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A few days ago, I took issue with a Washington Post op-ed by Michael Tomasky that argued against publicly discussing the possible impeachment of President Bush on the grounds that to do so would hurt the Democratic Party’s chances in the 2008 elections. My view is that the possibility of impeachment should be pursued if Bush has committed high crimes and misdemeanors—and abandoned if he has not. Tomasky’s op-ed implied that even if there are solid grounds for impeachment, the president should be elevated above the law in order not to damage the political chances of the Democrats. Elsewhere, it has been suggested that the Democrats are not eager to impeach Attorney General Alberto Gonzales because he’s such a rich target and political albatross for the administration.
E.J. Dionne has a column in today’s Post that well illustrates the fallacy of this type of calculation. His piece, “Why the Democrats Caved,” says that last weekend, “about 20 House Democrats huddled in Speaker Nancy Pelosi’s office to decide what to do about a surveillance bill that had been dumped on them by the Senate before it left town.”
According to Dionne, many of the Democrats “were furious.” They felt that they had “negotiated in good faith with Mike McConnell, the director of national intelligence,” and given the administration all the room it needed “to intercept communications involving foreign nationals in terrorism investigations while preserving some oversight.”
But the administration wanted more and Democrats in the Senate gave it what it wanted. Hence, it was up to the House to draw a line:
At one point, according to participants in the Pelosi meeting, the passionate discussion veered toward the idea of standing up to the administration — even at the risk of handing President Bush a chance to bash Democrats on “national security,” as is his wont . . . But the moment passed. Even some very liberal Democrats worried about the political costs of blocking action before the summer recess. That Saturday night, the House sent the president a bill that, as a disgusted Rep. David Wu (D-Ore.) put it, with just a touch of exaggeration, ‘makes Alberto Gonzales the sheriff, the judge and the jury’.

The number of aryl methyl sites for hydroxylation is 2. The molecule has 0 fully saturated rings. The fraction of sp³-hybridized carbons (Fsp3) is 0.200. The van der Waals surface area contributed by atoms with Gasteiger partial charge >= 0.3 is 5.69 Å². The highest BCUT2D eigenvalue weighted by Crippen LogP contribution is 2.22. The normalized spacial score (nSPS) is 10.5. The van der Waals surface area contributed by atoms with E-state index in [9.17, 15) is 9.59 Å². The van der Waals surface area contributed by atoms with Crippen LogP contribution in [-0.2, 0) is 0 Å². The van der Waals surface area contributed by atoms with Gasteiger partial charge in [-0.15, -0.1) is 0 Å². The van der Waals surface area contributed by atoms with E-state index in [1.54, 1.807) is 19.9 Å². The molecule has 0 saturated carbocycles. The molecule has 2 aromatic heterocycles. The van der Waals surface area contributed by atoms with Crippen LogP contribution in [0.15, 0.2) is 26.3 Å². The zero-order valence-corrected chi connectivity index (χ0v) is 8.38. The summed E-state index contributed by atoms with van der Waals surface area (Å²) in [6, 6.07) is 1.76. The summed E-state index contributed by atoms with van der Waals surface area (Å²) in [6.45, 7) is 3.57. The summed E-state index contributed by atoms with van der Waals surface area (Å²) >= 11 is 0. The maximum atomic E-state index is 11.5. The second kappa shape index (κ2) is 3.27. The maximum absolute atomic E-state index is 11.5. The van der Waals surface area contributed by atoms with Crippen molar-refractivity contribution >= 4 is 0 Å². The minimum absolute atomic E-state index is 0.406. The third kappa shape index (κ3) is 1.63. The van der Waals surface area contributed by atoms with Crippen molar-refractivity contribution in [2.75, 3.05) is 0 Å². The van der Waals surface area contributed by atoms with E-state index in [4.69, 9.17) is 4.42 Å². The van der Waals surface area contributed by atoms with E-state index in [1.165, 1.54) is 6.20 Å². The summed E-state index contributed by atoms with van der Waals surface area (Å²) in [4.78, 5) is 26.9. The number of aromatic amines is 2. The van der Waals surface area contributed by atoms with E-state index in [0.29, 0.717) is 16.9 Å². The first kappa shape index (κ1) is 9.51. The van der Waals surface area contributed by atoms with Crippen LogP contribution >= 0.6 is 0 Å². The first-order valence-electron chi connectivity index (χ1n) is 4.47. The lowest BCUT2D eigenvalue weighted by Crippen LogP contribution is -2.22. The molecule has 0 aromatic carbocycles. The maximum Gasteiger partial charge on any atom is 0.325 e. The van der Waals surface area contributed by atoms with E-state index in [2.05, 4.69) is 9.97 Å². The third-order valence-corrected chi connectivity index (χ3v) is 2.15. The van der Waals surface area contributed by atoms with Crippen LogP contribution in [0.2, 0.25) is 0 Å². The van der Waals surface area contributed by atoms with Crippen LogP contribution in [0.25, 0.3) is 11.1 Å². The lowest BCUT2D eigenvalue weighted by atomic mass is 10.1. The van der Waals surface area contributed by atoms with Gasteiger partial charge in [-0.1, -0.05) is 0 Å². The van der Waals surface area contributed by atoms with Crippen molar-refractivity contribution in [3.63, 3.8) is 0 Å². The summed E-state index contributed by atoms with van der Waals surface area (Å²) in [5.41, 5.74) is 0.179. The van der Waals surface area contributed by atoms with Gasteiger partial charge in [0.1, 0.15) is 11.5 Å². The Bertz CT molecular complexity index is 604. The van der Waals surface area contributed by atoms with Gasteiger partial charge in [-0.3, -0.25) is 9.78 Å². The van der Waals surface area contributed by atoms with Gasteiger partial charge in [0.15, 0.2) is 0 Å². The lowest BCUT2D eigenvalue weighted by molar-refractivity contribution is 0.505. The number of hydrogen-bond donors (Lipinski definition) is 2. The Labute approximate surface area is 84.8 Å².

Dionne describes the Democrats’ collapse as yet another example of how national security and civil liberties issues have been “debated in a climate of fear and intimidation, saturated by political calculation and the quest for short-term electoral advantage.” And he points out that the Republicans came out winners on two points:
They got the President the bill he wanted and, as a result, they created absolute fury in the Democratic base. Pelosi has received more than 200,000 e-mails of protest, according to an aide, for letting the bill go forward.
Which makes you wonder about the wisdom of this sort of political calculation. And it also makes you wonder what sort of political advantage there is in betting on this type of Democratic Party.
More from Ken Silverstein:
Commentary — November 17, 2015, 6:41 pm
The Clintons’ so-called charitable enterprise has served as a vehicle to launder money and to enrich family friends.
Rank of Richard Nixon masks among the top U.S. costumer’s best-selling political masks over the last five years:
A small meteorite injured an adolescent German.
It was reported that House Minority Leader Nancy Pelosi called Trump to discuss issues relating to women and families, and Trump handed the phone to his daughter.
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"It is an interesting and somewhat macabre parlor game to play at a large gathering of one’s acquaintances: to speculate who in a showdown would go Nazi. By now, I think I know. I have gone through the experience many times—in Germany, in Austria, and in France. I have come to know the types: the born Nazis, the Nazis whom democracy itself has created, the certain-to-be fellow-travelers. And I also know those who never, under any conceivable circumstances, would become Nazis."